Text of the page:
This might not be too big of a deal in person if you’re focused on digital sales, but if you ever do a book signing or a convention, the first thing a potential reader is going to do is flip your book over to read the blurb. If your blurb is a big block of text, no one is going to want to read that. As Bryan Cohen likes to say, confused shoppers don’t buy. Don’t intimidate them. Space out your blurb like the ones above, and keep your blurb down to 200 words or less. If you want tips on how to write one, look here. https://www.masterclass.com/articles/how-to-write-a-back-cover-blurb-that-sells (This is actually good advice for your book’s product page on Amazon, too. Make the most of the blurb formatter KDP has so generously updated when you publish your book.)
I don’t have any examples from my own books for this–dual POV takes up a lot of room if you want both sides for the blurb–some authors give both, some stick with the male, some stick with the female. I am trying something else out for my new trilogy that I’ll be publishing in January–columns for the POVs instead of long paragraphs. This is how my blurb for dual POV looks for Rescue Me, the book I just released:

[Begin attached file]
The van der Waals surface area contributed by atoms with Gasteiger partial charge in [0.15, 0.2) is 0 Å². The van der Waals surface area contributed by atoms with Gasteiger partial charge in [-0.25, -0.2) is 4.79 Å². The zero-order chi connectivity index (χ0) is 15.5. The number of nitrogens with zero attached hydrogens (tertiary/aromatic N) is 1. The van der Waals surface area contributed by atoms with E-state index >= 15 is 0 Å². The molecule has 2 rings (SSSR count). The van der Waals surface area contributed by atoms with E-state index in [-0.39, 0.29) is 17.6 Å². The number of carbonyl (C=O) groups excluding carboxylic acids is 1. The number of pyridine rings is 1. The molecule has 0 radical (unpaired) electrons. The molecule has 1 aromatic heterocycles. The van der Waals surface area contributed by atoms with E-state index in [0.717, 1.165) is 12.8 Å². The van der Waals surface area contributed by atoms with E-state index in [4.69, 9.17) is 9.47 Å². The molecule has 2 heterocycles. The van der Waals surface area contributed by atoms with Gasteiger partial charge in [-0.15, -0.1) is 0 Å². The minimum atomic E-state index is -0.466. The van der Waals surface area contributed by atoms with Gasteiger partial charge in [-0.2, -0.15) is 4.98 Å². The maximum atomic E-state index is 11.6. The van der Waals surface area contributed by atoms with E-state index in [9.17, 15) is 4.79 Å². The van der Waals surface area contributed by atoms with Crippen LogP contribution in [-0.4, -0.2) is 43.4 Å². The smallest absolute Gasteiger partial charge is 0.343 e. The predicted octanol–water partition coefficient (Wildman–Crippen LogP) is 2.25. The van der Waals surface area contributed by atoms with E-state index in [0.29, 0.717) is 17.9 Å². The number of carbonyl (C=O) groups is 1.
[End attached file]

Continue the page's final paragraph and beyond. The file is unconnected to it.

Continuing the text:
For their names, I used the same font as the title, and really, it’s a pretty plain back cover, all things considered.
And these are the columns I’m going to try for the trilogy:
I’m especially proud of the ombre coloring of the text, and I’m excited to get these proofs. These are the prettiest book covers I’ve done in a long time, and though they may not be 100% billionaire, I’m hoping they convey the genre well enough they garner good sales. I won’t know until I release them, but I searched for “hotter” guys than what I put on my duet, so I hope it makes a difference.
Tell readers how to find you.
I have always referred to the bottom left-hand corner of a book’s back cover as the crap corner. It looks weird blank, and over the years I have changed what I put there. I used to have my social media icons there, now I mostly stick to my website. It still looks bare, but it’s better that nothing. At one point I created a logo to put there for my new pen name, but the cover looks clearer without it (in my opinion) and I always use the same font as the front cover.